If a member responds to the original letter and enters into payment plan, but then defaults, a further letter which is compliant with the new Protocol is not required, providing the default occurs within a reasonable period (6 months is deemed reasonable). A letter will be required to notify the member of the default and allow 14 days to rectify or enter into a different arrangement.

Time for customer to reply

The Protocol requires creditors to allow 30 days for the member to respond to the LBA under Clause 3.4. However it also indicates that creditors may wish to allow additional time for postage of replies. Consideration should be given to allow an additional short period before issuing a claim.

Duplication of process

If creditors enclose a statement of account and/or copy invoice as part of their credit control cycle prior to sending a letter before action (either internally or externally), this will not remove the requirement to enclose a copy statement and/or invoice with the LBA. It is a specific requirement of the Protocol that a copy statement or other alternative (as outlined above) should be sent with the letter.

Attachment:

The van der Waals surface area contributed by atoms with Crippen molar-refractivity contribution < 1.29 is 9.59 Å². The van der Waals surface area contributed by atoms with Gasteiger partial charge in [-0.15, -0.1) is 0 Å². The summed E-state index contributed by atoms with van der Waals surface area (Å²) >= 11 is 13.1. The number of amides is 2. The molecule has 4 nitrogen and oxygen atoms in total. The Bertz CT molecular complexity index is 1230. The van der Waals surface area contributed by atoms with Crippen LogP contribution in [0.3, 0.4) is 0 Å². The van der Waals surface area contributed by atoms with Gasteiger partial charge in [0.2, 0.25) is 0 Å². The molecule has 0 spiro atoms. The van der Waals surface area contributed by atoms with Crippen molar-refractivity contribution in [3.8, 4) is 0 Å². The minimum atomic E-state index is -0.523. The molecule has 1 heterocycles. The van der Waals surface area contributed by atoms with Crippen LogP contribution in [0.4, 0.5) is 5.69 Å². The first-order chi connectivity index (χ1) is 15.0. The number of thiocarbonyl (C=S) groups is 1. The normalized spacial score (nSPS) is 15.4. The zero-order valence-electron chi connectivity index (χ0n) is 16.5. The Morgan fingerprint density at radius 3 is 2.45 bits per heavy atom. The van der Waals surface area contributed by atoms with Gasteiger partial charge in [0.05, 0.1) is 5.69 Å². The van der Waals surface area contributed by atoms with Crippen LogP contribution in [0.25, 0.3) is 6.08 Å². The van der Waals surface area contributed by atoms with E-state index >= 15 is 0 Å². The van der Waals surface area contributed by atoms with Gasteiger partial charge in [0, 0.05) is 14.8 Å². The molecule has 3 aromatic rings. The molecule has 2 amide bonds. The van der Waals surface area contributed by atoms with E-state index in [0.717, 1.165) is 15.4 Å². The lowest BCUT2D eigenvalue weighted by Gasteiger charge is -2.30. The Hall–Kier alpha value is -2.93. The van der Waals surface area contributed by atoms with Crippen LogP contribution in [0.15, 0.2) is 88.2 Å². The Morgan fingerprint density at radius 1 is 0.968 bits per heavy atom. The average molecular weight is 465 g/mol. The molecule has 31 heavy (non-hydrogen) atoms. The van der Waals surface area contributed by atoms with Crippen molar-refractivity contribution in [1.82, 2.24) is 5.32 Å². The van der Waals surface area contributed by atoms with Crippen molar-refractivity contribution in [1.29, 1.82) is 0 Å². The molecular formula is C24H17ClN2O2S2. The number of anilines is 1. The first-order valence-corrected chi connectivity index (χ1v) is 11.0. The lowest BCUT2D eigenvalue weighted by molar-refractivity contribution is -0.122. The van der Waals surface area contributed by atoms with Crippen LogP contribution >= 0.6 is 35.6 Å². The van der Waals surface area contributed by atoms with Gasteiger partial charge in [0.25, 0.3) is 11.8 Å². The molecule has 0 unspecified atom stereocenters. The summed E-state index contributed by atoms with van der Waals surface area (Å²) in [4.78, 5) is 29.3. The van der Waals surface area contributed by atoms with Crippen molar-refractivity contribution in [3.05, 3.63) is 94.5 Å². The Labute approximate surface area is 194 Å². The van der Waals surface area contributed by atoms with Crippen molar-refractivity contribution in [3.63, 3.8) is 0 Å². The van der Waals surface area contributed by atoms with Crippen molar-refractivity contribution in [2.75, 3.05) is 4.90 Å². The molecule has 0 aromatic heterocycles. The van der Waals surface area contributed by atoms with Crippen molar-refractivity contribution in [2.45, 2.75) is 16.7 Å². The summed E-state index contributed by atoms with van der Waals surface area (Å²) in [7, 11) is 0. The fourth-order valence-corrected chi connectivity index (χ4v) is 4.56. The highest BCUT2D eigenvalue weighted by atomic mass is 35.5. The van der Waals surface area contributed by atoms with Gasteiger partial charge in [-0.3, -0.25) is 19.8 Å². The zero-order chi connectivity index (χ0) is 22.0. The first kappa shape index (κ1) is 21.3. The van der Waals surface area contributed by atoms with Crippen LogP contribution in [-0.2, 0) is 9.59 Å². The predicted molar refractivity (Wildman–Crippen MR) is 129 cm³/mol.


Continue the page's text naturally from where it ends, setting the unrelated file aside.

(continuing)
What does all this mean for creditors?

Without doubt, the process of recovery of debts from consumers has become more onerous for creditors:

  • Creditors are required to provide more documentation to customers in specific formats;
  • There is increased scope for customers to delay payment beyond the initial 30 day period;
  • Creditors will need to be more pro-active when engaging with customers to ensure information is properly exchanged and allow specific time periods to reply;
  • Creditors will need to ensure that Statements of Account are up to date;
  • A review of existing internal credit control processes and timescales may be necessary.


What happens if creditors fail to comply with the Protocol?

Failure to comply with the Protocol may result in:

  • Further delay in collection of debts if any legal proceedings are stayed to remedy failures to comply with the Protocol;
  • Additional costs sanctions in terms of payment of the debtor’s legal costs or a failure to recover costs from the debtor;
  • Inability to recover interest from a debtor or recovery at a reduced rate.
  • Creditors will need to be more pro-active when engaging with customers to ensure information is properly exchanged and allow specific time periods to reply;
  • Creditors will need to ensure that Statements of Account are up to date;
  • A review of existing internal credit control processes and timescales may be necessary.

As debt recovery providers, we have made all necessary changes to our letters to ensure we adhere to any regulatory requirements. There may be some requirement for creditors to amend their internal credit control letters and we can advise you if you are required to make such changes. A general review of your internal credit control letters is something which all creditors should do periodically and we can provide advice in terms of content and compliance.